I’ve seen a lot of talk on Twitter and Instagram about ethical and sustainable fashion. I believe that working-class people are not an issue when it comes to fast fashion. But, we still have to be aware of the fashion we’re consuming. People tend to say that it’s completely okay to buy whatever you want from fast fashion brands regularly. Buying from sustainable brands is way too expensive. This is where the problem with ethics comes into play. Should we just buy from fast fashion brands without acknowledging the fact that it was probably a woman of colour in an Eastern nation who made these clothes for less than minimum wage?
This blog post is mainly a discussion about how we, as consumers (and me, as a working-class student) approach the ethics and sustainability of fast fashion. It’s important to remember they are very closely linked but are not the same. This is not a post to shame people who buy from fast fashion brands. I aim to encourage being thoughtful about the way we approach buying from them.
What is Ethical Fashion?
Ethical fashion is mainly concerned about the workers who make it possible for clothes to be sold on the shop floor. This ranges from the farmers who grow the material for garments and the garment workers who make the clothes. Are they all getting fair pay? Are the garment workers working in safe conditions? In the case of fast fashion, the answers to both of these, unfortunately, is no. An example of this is Boohoo. There have been recent allegations about BooHoo contributing to modern slavery in Leicester garment factories. Garment workers in these factories stated that they were getting paid as little as £3.50 an hour. This is below the legal minimum wage in the UK. Also, social distancing orders due to COVID19 were not taking place, risking workers’ health and safety. This issue occurs worldwide as well and often in much worse conditions.
What is Sustainable Fashion?
Sustainability acknowledges that resources are limited and should be used wisely and conservatively. So, sustainable fashion is concerned with the production, consumption and use of fashion that conserves ecosystems whilst protecting the human rights of people. How clothes are manufactured, water consumption, the use of pesticides and herbicides and how long pieces of clothing can last are only a few examples of how to determine the sustainability of a fashion piece. Fast fashion does not pass the sustainability check. The industry is the second largest polluter in the world. They also use mass amounts of water, pesticides and herbicides to produce cotton crops. This decreases crop yields and water supply and causes ecosystem decline. Furthermore, the polyester material in fast fashion clothing requires a mass amount of oil to be produced, which is not biodegradable.
Necklace – Foaki
Top – Hand Made by me!
Trousers – Brixton Vintage Kilo Sale
Fast Fashion and the Working Class
The working class are given a considerable amount of pressure to stop buying from fast fashion brands. Many privileged people who talk about ethical and sustainable fashion sound elitist when discussing this topic. They ignore that working-class people can’t always afford a plain t-shirt for £30 or a £90 pair of jeans. The fact that parents have children who grow quickly and can’t afford clothes from sustainable brands to fit them at every stage of growth doesn’t get acknowledged. Additionally, sustainable and ethical brands are rarely size-inclusive. These are only a few reasons why working-class people buy from fast fashion brands and they’re completely valid.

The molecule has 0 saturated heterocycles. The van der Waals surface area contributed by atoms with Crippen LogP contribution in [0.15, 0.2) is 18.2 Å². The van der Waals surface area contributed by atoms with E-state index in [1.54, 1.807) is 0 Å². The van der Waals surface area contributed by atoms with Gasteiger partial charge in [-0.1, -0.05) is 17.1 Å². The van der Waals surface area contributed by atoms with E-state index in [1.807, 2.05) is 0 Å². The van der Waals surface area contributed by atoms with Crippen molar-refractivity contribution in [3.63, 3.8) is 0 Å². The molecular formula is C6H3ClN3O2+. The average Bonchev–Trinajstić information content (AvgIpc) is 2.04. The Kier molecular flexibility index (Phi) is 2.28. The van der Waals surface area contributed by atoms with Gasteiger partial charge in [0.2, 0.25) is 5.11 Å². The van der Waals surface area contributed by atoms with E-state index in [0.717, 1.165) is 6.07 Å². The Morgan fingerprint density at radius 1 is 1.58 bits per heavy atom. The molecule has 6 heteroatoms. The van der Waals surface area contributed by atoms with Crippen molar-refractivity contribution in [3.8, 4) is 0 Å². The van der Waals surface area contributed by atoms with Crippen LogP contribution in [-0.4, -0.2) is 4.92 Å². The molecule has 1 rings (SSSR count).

As a working-class student who was horrified by how fast fashion is unethical and unsustainable, I decided to consume fashion or ethically and sustainably. I encourage that if you have the means to do the same, go for it. This shows brands that we don’t agree with their problematic practices, along with going to protests, joining the Fashion Revolution and understanding why we need one. For me, I consumed more ethically by cutting out fast fashion clothing and thrifting occasionally. For consuming fashion more sustainably, I re-wear the clothes I buy again and again.
On Consuming Fashion
Even though working-class people are not to blame for fast fashion I think it’s still important we should be thoughtful of what fast fashion brands do. Modern slavery, declining ecosystems and pollution are issues with fast fashion that we can choose to stand up against. It can be as little as wearing a piece of clothing more than 5 times before throwing it away or fixing your clothes that have a tear in them. Thinking holistically about why it’s important to decrease fast fashion consumption can make an impact, whether you are working-class or not. And for the privileged people who don’t consider the struggles of working-class when it comes to fast fashion, it’s important to reflect and change how you approach this topic. I promise there’s a way to discuss ethical and sustainable fashion without sounding elitist.